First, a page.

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ARS Home » Pacific West Area » Corvallis, Oregon » Horticultural Crops Research Unit » Research » Publications at this Location » Publication #350027

Title: Defining phosphorus requirements for Pinot noir grapevines

item Schreiner, Roger - Paul
item OSBORNE, JAMES - Oregon State University

Submitted to: American Journal of Enology and Viticulture
Publication Type: Peer Reviewed Journal
Publication Acceptance Date: 5/8/2018
Publication Date: 10/1/2018
Citation: Schreiner, R.P., Osborne, J. 2018. Defining phosphorus requirements for Pinot noir grapevines. American Journal of Enology and Viticulture. 69(4):351-359.

Interpretive Summary: The phosphorus requirements for grafted Pinot noir grapevines were evaluated over four years using a pot-in-pot vineyard that allowed for precise control of phosphorus supply. The impact of phosphorus on vine vegetative and reproductive growth parameters, and on fruit composition and fermentation behavior of musts was used to define phosphorus needs and were equated to leaf and petiole tissue tests. Phosphorus supply had the greatest impact on must phosphorus levels, but the lowest must phosphorus reached here had no impact on yeast fermentation. Phosphorus limitation influenced canopy size and yield when leaf blades at veraison had 0.10% phosphorus or less. Phosphorus did not alter flower development in Pinot noir, opposite of previous research in other cultivars. Guidelines for managing phosphorus in Pinot noir are given.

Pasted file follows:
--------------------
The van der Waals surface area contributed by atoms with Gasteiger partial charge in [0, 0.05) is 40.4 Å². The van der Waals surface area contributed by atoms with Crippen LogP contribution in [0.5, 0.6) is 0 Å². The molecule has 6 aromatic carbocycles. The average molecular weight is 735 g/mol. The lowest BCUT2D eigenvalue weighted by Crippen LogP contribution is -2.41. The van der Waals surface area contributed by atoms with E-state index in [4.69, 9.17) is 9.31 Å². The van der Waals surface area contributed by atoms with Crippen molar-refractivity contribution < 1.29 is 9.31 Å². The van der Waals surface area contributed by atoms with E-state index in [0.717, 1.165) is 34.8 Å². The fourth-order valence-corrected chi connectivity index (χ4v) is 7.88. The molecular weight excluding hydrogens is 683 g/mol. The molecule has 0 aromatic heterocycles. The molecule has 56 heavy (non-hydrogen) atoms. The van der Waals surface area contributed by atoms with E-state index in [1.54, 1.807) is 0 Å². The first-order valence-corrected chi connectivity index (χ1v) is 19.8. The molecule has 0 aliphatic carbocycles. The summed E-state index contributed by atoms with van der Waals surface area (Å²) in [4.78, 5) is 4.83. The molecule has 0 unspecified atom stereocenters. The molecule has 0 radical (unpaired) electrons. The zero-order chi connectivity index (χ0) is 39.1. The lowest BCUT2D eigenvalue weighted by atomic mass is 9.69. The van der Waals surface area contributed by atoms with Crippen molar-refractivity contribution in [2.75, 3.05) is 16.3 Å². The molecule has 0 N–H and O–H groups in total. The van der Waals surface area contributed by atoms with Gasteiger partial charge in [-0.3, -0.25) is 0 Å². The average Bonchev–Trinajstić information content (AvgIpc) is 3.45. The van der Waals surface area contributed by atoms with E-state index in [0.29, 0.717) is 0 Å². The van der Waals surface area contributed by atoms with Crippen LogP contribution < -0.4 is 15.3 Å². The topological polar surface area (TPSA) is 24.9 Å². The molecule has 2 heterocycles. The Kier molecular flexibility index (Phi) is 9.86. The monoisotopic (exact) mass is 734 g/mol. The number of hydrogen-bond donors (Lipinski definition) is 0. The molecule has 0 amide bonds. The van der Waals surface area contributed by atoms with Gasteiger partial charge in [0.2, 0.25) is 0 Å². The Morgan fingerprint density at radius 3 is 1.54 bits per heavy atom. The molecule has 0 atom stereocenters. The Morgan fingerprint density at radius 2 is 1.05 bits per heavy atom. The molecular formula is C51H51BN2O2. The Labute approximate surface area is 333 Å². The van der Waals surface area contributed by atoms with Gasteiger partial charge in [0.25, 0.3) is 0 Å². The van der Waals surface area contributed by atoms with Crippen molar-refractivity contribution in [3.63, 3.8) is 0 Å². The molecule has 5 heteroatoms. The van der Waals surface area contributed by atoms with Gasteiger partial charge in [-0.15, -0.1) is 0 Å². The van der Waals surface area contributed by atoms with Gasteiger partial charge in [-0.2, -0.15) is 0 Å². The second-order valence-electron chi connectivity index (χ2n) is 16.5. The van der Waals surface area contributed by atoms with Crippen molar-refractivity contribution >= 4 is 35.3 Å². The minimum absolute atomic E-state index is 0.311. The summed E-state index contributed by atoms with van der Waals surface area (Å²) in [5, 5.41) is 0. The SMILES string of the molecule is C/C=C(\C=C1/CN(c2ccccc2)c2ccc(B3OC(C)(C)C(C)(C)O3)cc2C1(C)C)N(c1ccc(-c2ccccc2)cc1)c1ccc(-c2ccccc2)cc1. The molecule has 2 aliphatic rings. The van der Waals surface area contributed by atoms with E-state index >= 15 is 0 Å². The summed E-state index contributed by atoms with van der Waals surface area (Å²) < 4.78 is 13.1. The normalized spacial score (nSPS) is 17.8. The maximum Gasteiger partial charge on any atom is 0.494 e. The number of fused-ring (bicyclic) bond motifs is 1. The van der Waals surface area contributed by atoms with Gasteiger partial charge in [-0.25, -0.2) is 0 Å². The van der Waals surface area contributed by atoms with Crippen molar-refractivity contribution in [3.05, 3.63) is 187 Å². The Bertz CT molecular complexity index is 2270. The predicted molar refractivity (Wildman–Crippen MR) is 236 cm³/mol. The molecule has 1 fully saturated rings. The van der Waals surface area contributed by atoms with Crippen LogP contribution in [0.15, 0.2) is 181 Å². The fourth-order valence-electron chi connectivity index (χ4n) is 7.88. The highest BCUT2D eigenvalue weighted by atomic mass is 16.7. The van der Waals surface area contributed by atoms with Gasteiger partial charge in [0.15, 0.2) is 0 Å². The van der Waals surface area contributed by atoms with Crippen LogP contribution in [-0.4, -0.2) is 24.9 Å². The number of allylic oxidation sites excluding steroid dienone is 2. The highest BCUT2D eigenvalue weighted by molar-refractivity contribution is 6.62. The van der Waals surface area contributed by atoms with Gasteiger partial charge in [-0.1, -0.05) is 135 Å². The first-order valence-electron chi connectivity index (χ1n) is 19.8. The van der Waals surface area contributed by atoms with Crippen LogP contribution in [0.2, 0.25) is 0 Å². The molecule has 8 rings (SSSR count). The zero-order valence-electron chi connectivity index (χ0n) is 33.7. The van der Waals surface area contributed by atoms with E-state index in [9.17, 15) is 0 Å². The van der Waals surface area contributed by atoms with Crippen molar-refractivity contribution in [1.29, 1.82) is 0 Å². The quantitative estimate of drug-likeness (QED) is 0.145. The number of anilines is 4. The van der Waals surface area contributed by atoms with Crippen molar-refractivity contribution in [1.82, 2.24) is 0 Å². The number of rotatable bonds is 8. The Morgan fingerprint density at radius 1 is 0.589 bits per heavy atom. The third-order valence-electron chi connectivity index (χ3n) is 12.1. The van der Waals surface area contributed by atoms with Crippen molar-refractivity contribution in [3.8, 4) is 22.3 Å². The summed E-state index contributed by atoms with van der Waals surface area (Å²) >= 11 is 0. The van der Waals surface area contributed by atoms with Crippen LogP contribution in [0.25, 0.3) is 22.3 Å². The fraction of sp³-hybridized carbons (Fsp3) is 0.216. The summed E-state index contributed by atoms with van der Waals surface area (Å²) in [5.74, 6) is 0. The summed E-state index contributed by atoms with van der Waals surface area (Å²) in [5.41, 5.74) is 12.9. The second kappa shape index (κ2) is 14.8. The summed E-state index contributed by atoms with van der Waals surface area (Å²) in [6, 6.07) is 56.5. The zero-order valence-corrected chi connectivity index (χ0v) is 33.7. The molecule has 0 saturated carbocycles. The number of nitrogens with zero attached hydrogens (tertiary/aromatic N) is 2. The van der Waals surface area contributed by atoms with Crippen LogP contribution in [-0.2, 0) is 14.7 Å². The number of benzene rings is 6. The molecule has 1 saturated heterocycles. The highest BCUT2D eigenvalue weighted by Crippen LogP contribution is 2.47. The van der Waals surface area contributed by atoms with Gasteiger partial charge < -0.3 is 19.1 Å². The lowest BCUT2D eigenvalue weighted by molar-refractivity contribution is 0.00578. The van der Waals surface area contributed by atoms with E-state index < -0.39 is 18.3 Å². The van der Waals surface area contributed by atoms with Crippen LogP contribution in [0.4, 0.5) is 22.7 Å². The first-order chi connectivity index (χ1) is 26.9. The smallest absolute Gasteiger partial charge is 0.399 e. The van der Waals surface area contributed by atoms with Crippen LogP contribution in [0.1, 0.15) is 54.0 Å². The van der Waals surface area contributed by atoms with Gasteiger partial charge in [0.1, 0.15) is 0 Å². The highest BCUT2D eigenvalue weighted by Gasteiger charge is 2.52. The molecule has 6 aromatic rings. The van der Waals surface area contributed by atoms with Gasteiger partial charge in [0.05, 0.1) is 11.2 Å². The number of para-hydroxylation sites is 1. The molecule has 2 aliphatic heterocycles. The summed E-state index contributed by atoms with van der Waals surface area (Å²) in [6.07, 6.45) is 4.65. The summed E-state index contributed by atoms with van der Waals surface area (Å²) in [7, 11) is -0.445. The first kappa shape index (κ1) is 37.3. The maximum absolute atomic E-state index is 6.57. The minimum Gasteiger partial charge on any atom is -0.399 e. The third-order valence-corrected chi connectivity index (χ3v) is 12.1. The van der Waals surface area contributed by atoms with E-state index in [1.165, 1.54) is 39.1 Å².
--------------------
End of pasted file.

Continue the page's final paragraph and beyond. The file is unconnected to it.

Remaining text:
Technical Abstract: A study to examine the phosphorus (P) requirements for Pinot noir was carried out using a microplot vineyard where P inputs were carefully controlled. Pinot noir grafted on 101-14 rootstock was exposed to four levels of P supply delivered via fertigation beginning in their fourth growing season. Vine nutrient status, productivity, and must chemistry were studied over four years (2012-2015), and fermentation dynamics were evaluated over three years (2012-2014). Phosphorus supply primarily influenced vine productivity by reducing leaf area at veraison and reducing yield which occurred after 3 years only in vines that received no P fertilizer. Flowering and fruit set were not altered by low P status. Phosphorus supply had the most significant impact on must P levels that were reduced in the two lowest P supply treatments the first year that P was altered. However, must P concentrations as low 32 mg P/L did not influence the time for yeast to complete alcoholic fermentation. These findings suggest that P limitation reduces canopy size and yield of Pinot noir before it alters flowering parameters or reduces must P concentrations to a level low enough to alter fermentation. A P concentration of 1.0 g P/kg DW in leaf blades at veraison is proposed as the critical level where P reduces growth and yield of Pinot noir when vines are cropped at levels typical for premium wine production in the region. Growers should closely monitor vine P status when leaf blade P at veraison approaches 1.2 g P/kg DW in western Oregon Pinot noir vineyards to account for sampling and laboratory error.